Date of Award

January 2017

Document Type


Degree Name

Medical Doctor (MD)



First Advisor

Guadalupe Garcia-Tsao


We hypothesized that the oral administration of obeticholic acid vs. placebo in a rat model of cirrhosis with ascites would decrease gut bacterial translocation and lead to changes in the intestinal microbiome, specifically the number and type of bacteria.

Male Harlan Sprague-Dawley rats weighing 100-125g underwent the induction of cirrhosis via inhalation of carbon tetrachloride (CCl4) three times a week until the development of ascites. Animals with ascites were randomized to placebo (methylcellulose solution) or obeticholic acid, administered by orogastric tube at a dose of 5mg/kg/day for 14 days. Stool samples were collected at weeks 1, 2, 4, and 7; at the development of ascites; 1 week into treatment; and at the time of sacrifice. At the end of the 14-day treatment period, animals underwent non-survival surgery with general anesthesia (isoflurane open-drop, followed by ketamine (75mg/kg)/xylazine (5mg/kg) intramuscularly) and strict aseptic conditions. Ascites fluid, blood, and mesenteric lymph nodes were cultured to assess for bacterial growth, a sign of bacterial translocation. Samples from the intestine and colon underwent 16S amplification and sequencing to assess the microbiome. The liver was fixed for histopathological analysis.

A first group of 20 rats was used to establish the experimental model of cirrhosis. These animals completed the induction process with 20-22 weeks of exposure to carbon tetrachloride by inhalation per Dr. Iwakiri’s lab, Lopez-Novoa1 and Garcia-Tsao et al2. However, the dose of CCl4 administered was too low to yield meaningful ascites; the rats consistently gained weight and did not exhibit any of the physical or behavioral hallmarks of animals with decompensated cirrhosis. Timepoint stool microbiome studies were completed on these animals, showing decreases in some beneficial species, such as Bacteroides, but not others, such as Lactobacillus and Bifidobacterium; and insignificant changes in Proteobacteria. After some troubleshooting, we pursued a more aggressive approach to exposing the animals to carbon tetrachloride by inhalation, involving exposing them to enough gas to anesthetize them starting week 4 of the induction process. At the time of this writing, 11 of 40 animals had developed ascites, 6 were undergoing treatment, and 1 had undergone laparotomy and sample collection.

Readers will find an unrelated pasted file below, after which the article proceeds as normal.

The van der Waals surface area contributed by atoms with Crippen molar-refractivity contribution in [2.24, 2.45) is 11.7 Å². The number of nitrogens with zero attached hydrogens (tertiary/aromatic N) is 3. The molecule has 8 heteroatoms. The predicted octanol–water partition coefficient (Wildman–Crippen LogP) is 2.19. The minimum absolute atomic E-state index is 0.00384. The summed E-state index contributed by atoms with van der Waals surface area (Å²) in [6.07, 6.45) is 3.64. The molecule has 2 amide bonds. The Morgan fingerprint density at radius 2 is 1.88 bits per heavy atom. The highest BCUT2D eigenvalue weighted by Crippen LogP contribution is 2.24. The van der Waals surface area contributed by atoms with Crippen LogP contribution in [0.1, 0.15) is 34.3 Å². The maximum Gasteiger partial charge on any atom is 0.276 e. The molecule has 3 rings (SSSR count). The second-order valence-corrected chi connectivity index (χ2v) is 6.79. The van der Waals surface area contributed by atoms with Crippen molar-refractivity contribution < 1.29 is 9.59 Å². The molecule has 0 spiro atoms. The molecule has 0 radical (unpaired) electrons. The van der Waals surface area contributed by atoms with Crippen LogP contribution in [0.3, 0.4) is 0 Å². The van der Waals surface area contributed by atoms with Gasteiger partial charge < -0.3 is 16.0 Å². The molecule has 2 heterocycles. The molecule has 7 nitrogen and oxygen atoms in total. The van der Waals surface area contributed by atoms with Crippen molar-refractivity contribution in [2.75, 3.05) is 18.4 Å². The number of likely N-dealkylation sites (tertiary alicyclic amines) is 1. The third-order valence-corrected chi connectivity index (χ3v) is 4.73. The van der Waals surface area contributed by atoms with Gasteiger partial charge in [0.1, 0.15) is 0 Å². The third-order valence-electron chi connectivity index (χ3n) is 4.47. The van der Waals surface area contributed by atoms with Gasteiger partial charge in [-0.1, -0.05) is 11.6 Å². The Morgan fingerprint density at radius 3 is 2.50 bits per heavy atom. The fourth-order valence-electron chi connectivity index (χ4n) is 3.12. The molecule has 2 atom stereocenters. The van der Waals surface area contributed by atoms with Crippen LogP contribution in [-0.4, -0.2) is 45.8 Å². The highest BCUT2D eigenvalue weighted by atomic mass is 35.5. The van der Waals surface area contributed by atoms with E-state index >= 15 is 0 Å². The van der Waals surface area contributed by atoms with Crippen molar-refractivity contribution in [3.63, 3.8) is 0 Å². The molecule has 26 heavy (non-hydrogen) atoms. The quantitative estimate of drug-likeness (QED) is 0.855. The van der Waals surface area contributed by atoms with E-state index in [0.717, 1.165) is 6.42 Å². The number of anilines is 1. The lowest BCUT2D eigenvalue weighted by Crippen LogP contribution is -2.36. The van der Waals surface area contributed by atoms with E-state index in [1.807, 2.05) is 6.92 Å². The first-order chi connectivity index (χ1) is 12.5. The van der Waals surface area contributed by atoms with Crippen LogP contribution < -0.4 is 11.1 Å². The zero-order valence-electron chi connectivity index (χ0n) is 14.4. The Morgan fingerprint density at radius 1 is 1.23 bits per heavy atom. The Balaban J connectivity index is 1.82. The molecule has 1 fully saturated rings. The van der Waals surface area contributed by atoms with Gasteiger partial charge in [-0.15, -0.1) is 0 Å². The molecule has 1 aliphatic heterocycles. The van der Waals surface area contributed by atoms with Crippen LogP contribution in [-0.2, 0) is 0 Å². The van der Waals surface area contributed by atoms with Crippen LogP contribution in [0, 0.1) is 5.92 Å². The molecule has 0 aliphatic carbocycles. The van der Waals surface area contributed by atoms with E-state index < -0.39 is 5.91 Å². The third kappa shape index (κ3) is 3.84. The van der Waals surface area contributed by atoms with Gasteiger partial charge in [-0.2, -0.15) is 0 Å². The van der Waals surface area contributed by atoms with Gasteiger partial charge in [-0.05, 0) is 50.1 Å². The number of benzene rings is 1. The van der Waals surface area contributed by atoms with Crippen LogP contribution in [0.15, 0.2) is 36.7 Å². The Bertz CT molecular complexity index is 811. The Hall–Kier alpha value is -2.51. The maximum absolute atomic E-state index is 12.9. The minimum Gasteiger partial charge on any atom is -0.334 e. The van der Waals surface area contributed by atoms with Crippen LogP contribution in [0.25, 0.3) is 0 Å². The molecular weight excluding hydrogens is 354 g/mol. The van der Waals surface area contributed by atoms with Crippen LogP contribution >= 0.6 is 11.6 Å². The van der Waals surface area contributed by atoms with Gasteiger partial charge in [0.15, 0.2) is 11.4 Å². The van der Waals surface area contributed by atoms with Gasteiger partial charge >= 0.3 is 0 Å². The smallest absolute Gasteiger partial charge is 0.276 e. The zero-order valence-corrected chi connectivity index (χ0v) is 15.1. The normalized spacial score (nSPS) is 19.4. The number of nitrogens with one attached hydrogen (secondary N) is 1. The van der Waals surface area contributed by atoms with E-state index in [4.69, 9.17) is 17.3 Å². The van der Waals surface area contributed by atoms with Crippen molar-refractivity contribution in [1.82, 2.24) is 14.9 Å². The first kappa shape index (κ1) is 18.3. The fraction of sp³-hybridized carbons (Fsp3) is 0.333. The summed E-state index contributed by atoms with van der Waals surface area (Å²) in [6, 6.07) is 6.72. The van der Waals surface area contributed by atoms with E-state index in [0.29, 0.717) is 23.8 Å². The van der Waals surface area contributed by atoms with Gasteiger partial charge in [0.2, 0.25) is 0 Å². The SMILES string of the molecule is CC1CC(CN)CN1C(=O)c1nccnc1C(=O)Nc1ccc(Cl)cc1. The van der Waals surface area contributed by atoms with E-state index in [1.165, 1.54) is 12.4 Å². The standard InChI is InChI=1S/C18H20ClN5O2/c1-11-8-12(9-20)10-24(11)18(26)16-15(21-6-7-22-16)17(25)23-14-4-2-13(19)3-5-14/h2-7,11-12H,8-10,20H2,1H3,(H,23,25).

We have so far established a more efficient way of inducing cirrhosis with ascites compared to the one recommended by Dr. Iwakiri’s lab. The induction of cirrhosis by carbon tetrachloride inhalation in rats requires escalating doses of the gas to reach the amount necessary to cause narcosis, in order to produce ascites. The effect of obeticholic acid on bacterial translocation has yet to be completed.


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